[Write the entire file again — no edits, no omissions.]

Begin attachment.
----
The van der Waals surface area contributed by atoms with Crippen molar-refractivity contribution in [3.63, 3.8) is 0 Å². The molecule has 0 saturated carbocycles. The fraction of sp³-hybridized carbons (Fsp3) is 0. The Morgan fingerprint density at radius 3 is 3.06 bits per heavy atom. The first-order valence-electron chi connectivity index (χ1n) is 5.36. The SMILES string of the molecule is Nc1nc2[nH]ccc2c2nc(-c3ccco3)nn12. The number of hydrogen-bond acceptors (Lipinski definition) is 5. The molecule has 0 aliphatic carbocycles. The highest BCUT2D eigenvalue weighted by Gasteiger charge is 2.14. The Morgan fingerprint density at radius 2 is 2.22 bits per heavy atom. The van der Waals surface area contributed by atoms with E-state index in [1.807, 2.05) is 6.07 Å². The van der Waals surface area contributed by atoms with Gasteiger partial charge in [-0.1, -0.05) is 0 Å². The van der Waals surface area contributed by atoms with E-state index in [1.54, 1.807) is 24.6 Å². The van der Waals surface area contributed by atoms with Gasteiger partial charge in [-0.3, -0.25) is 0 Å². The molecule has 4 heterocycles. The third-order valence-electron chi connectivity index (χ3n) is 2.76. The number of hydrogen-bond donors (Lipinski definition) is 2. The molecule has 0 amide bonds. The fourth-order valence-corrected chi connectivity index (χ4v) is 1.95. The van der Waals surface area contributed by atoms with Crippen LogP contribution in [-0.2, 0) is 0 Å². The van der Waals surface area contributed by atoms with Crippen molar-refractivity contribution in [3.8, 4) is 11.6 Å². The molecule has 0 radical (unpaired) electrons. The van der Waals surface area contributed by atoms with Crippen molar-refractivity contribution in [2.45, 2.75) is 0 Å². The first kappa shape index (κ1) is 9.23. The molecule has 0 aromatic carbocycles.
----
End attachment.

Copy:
The van der Waals surface area contributed by atoms with Crippen molar-refractivity contribution in [3.63, 3.8) is 0 Å². The molecule has 0 saturated carbocycles. The fraction of sp³-hybridized carbons (Fsp3) is 0. The Morgan fingerprint density at radius 3 is 3.06 bits per heavy atom. The first-order valence-electron chi connectivity index (χ1n) is 5.36. The SMILES string of the molecule is Nc1nc2[nH]ccc2c2nc(-c3ccco3)nn12. The number of hydrogen-bond acceptors (Lipinski definition) is 5. The molecule has 0 aliphatic carbocycles. The highest BCUT2D eigenvalue weighted by Gasteiger charge is 2.14. The Morgan fingerprint density at radius 2 is 2.22 bits per heavy atom. The van der Waals surface area contributed by atoms with E-state index in [1.807, 2.05) is 6.07 Å². The van der Waals surface area contributed by atoms with Gasteiger partial charge in [-0.1, -0.05) is 0 Å². The van der Waals surface area contributed by atoms with E-state index in [1.54, 1.807) is 24.6 Å². The van der Waals surface area contributed by atoms with Gasteiger partial charge in [-0.3, -0.25) is 0 Å². The molecule has 4 heterocycles. The third-order valence-electron chi connectivity index (χ3n) is 2.76. The number of hydrogen-bond donors (Lipinski definition) is 2. The molecule has 0 amide bonds. The fourth-order valence-corrected chi connectivity index (χ4v) is 1.95. The van der Waals surface area contributed by atoms with Crippen LogP contribution in [-0.2, 0) is 0 Å². The van der Waals surface area contributed by atoms with Crippen molar-refractivity contribution in [3.8, 4) is 11.6 Å². The molecule has 0 radical (unpaired) electrons. The van der Waals surface area contributed by atoms with Crippen molar-refractivity contribution in [2.45, 2.75) is 0 Å². The first kappa shape index (κ1) is 9.23. The molecule has 0 aromatic carbocycles.